Do Migraines Change As You Get Older? Here’s What An Expert Wants You To Know
If you live with migraine headaches, you're probably wondering if your migraines change as you get older. More specifically, will they ever get better? I get it. As a lifelong migraineur, I've often wondered if the prevalence of my migraines would lessen over time. The good news is research suggests that the average migraineur should notice a decline in their migraines by age 40.
However, this isn't true for everyone. Dr. Sara Crystal, a neurologist, headache specialist, and medical advisor for online migraine platform Cove, which offers affordable medical consults and prescription migraine medications, tells Bustle that for some women, migraines can spike during their 40s and 50s before dropping off later in life. "Variations in hormone levels throughout a woman’s life have a strong influence on the presence of migraine. Migraine incidence increases at puberty, and more than 50% of women note an association between migraine and menstruation," Dr. Crystal says.
"With regards to menopause, approximately two-thirds of women [who] go through natural (non-surgical) menopause will experience a reduction in their headaches. However, the perimenopausal time leading up to full menopause can be a period of increased headaches," she says. If you're a millennial, menopause is likely decades away. And unfortunately, even if your migraines aren't hormone related, it might get worse before it gets better.
Your lifestyle can also influence your migraines as you age. In Neurology and Clinical Neuroscience, Dr. Stephen D. Silberstein charts migraine activity in women and reports a significant spike in migraine activity in women during their 20s and 30s.
While part of the increase in migraine headaches among women can indeed be attributed to hormones, as Dr. Crystal explains, you might also experience an onslaught of migraines in your 20s and 30s due to stress. And a study published in the journal Headache found that stress as a migraine trigger doesn't decrease until middle age.
This makes sense because young adulthood is the time when you're beginning your career, figuring out who you are, entering serious relationships, and perhaps even starting a family. Dr. Silberstein also noted that people who are financially stable have fewer migraines than those who aren't — likely because they stress less about money and have greater access to treatment options.
Stress is certainly a trigger for me, and my 20s and early 30s were riddled with stress-induced migraine episodes. In fact, stress became such a problem for me that I had to reorganize my life to prioritize my health in order to reduce my migraine frequency, which at its height included eight straight weeks with a migraine every single day.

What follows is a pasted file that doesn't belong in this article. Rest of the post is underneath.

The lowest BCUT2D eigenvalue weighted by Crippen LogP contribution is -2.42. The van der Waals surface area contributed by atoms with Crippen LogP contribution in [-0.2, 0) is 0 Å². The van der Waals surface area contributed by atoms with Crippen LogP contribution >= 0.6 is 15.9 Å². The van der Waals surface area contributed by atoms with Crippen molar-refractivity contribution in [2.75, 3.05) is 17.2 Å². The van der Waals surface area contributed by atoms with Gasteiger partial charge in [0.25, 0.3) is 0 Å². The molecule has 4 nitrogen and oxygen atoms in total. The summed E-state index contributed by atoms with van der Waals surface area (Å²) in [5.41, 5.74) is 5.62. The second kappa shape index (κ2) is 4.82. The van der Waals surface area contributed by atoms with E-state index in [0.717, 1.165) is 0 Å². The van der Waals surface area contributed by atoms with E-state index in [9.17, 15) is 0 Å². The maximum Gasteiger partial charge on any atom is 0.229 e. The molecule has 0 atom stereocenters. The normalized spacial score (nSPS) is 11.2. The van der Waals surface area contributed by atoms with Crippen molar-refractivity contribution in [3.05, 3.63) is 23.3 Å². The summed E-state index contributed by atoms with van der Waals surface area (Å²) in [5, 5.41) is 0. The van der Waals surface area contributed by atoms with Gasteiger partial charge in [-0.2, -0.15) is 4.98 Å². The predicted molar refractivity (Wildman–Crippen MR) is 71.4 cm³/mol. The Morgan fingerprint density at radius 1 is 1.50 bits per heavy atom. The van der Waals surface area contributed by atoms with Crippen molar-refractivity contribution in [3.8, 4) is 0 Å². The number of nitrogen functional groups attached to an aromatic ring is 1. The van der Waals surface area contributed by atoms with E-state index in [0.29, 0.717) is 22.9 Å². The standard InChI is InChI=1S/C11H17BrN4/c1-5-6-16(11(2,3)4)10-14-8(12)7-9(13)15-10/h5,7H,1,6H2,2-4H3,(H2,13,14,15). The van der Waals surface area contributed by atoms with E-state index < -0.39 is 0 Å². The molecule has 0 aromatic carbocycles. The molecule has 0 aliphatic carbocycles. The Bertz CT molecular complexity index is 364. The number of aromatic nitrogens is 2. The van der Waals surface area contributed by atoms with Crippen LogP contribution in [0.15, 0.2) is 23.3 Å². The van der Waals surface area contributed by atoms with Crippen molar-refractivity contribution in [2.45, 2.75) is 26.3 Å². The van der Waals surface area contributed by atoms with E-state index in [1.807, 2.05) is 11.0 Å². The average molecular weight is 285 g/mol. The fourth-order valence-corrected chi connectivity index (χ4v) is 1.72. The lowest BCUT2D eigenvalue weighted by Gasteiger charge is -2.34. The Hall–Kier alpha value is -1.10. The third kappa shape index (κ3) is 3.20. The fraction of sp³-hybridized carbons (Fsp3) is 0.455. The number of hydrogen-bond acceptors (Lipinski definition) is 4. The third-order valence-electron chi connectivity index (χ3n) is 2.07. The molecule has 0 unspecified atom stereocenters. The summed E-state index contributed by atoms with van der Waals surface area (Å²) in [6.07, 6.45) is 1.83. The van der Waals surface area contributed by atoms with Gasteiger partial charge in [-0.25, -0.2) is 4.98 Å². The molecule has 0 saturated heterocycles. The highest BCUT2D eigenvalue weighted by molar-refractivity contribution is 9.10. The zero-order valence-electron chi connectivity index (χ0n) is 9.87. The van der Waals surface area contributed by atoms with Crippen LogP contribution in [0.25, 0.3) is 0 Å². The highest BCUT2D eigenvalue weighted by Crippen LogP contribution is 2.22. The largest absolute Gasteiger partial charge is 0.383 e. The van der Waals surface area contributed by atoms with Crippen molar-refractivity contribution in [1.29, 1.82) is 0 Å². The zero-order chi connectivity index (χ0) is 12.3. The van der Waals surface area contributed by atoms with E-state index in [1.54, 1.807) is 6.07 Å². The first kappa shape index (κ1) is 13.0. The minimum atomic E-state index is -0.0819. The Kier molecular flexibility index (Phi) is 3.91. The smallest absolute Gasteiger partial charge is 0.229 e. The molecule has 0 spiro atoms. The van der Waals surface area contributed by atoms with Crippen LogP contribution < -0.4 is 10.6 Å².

The good news is that as you get older, you're better able to identify and manage your migraine triggers. I've had migraines since I was 6, but I went through most of my childhood and teen years without making the connection between my triggers — like perfume, fluorescent lighting, and my menstrual cycle — and developing a migraine. Knowing what brings on a migraine for you can go along way toward helping prevent them. Because when it comes to migraines, knowledge is power.
If you experience menstrual migraines, there are steps you can take to reduce them. I take a few supplements that have helped me enormously, and I previously took a birth control pill to reduce the frequency of my menstrual migraines. If you have this type of migraine, talk to your gynecologist and neurologist about which option is best for you. I also always get a migraine when I'm out of my rescue medication, which means I have to make seeing my doctor regularly to stay current on my prescriptions a priority.
If you're in your 20s or 30s and your migraines are at their worst due to stress, consider taking some time to assess your lifestyle. If you're not sure what your migraine triggers are, keep a headache journal so you can chart things you were exposed to, food and drinks you consumed, or stressful situations that occurred immediately prior to the onset of a migraine.
You might discover some things you love on the list, like cured meats or red wine. While it's certainly a bummer to have to avoid some of your favorite things, in the long run more headache-free days are better than a charcuterie plate and a bottle of pinot. If your job is hella stressful, you might think about adopting a meditation practice or fitness routine to reduce the level of stress hormones in your body.
Personally, I've had to accept that there are things I just can't do if I want to stay well. This includes wearing (or being around) perfume, exposing myself to certain kinds of lighting, staying up all night or sleeping too much, excessive travel, skipping my morning coffee, allowing myself to get dehydrated, and eating a lot of processed foods. Basically, having migraines means that in order to stay well, not practicing self-care is not an option. Because migraines suck, and managing them for the next 25 to 30 years shouldn't be any more of a burden than it already is.